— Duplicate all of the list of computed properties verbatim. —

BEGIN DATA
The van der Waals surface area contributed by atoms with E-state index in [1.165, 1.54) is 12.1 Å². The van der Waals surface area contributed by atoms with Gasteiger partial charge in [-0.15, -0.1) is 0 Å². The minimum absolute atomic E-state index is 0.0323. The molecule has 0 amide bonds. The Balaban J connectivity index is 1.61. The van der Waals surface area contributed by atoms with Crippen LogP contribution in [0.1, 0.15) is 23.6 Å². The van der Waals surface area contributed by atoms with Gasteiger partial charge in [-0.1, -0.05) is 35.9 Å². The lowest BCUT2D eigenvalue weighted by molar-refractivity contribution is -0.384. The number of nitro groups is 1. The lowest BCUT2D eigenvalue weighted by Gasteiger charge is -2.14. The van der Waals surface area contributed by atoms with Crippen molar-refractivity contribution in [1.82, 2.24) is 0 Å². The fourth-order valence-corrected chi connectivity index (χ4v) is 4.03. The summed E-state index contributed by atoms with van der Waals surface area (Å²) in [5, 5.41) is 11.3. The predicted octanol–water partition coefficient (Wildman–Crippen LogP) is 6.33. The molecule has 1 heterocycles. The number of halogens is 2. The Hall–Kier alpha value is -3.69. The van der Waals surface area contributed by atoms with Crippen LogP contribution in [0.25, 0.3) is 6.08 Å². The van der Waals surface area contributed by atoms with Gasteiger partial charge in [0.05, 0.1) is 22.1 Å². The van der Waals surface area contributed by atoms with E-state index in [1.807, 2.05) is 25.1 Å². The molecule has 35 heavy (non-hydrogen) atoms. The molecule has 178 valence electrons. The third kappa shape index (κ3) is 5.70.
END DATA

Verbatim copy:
The van der Waals surface area contributed by atoms with E-state index in [1.165, 1.54) is 12.1 Å². The van der Waals surface area contributed by atoms with Gasteiger partial charge in [-0.15, -0.1) is 0 Å². The minimum absolute atomic E-state index is 0.0323. The molecule has 0 amide bonds. The Balaban J connectivity index is 1.61. The van der Waals surface area contributed by atoms with Crippen LogP contribution in [0.1, 0.15) is 23.6 Å². The van der Waals surface area contributed by atoms with Gasteiger partial charge in [-0.1, -0.05) is 35.9 Å². The lowest BCUT2D eigenvalue weighted by molar-refractivity contribution is -0.384. The number of nitro groups is 1. The lowest BCUT2D eigenvalue weighted by Gasteiger charge is -2.14. The van der Waals surface area contributed by atoms with Crippen molar-refractivity contribution in [1.82, 2.24) is 0 Å². The fourth-order valence-corrected chi connectivity index (χ4v) is 4.03. The summed E-state index contributed by atoms with van der Waals surface area (Å²) in [5, 5.41) is 11.3. The predicted octanol–water partition coefficient (Wildman–Crippen LogP) is 6.33. The molecule has 1 heterocycles. The number of halogens is 2. The Hall–Kier alpha value is -3.69. The van der Waals surface area contributed by atoms with Crippen LogP contribution in [0.25, 0.3) is 6.08 Å². The van der Waals surface area contributed by atoms with Gasteiger partial charge in [0.05, 0.1) is 22.1 Å². The van der Waals surface area contributed by atoms with E-state index in [1.807, 2.05) is 25.1 Å². The molecule has 35 heavy (non-hydrogen) atoms. The molecule has 178 valence electrons. The third kappa shape index (κ3) is 5.70.